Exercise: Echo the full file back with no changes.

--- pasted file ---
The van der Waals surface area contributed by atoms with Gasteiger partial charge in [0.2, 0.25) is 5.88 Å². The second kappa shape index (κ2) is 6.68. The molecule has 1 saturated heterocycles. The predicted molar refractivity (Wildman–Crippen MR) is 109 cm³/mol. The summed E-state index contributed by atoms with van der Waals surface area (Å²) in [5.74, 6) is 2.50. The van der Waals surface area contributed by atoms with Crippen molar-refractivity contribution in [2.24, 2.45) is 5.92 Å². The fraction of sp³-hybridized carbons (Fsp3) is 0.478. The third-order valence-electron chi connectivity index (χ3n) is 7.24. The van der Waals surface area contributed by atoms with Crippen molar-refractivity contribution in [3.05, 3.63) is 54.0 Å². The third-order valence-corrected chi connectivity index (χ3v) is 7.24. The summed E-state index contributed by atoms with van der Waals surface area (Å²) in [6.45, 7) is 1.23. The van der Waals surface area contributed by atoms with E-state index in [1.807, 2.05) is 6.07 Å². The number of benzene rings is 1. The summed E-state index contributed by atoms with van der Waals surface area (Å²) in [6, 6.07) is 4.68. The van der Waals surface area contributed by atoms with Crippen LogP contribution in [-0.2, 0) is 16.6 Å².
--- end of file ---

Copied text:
The van der Waals surface area contributed by atoms with Gasteiger partial charge in [0.2, 0.25) is 5.88 Å². The second kappa shape index (κ2) is 6.68. The molecule has 1 saturated heterocycles. The predicted molar refractivity (Wildman–Crippen MR) is 109 cm³/mol. The summed E-state index contributed by atoms with van der Waals surface area (Å²) in [5.74, 6) is 2.50. The van der Waals surface area contributed by atoms with Crippen molar-refractivity contribution in [2.24, 2.45) is 5.92 Å². The fraction of sp³-hybridized carbons (Fsp3) is 0.478. The third-order valence-electron chi connectivity index (χ3n) is 7.24. The van der Waals surface area contributed by atoms with Crippen molar-refractivity contribution in [3.05, 3.63) is 54.0 Å². The third-order valence-corrected chi connectivity index (χ3v) is 7.24. The summed E-state index contributed by atoms with van der Waals surface area (Å²) in [6.45, 7) is 1.23. The van der Waals surface area contributed by atoms with E-state index in [1.807, 2.05) is 6.07 Å². The number of benzene rings is 1. The summed E-state index contributed by atoms with van der Waals surface area (Å²) in [6, 6.07) is 4.68. The van der Waals surface area contributed by atoms with Crippen LogP contribution in [-0.2, 0) is 16.6 Å².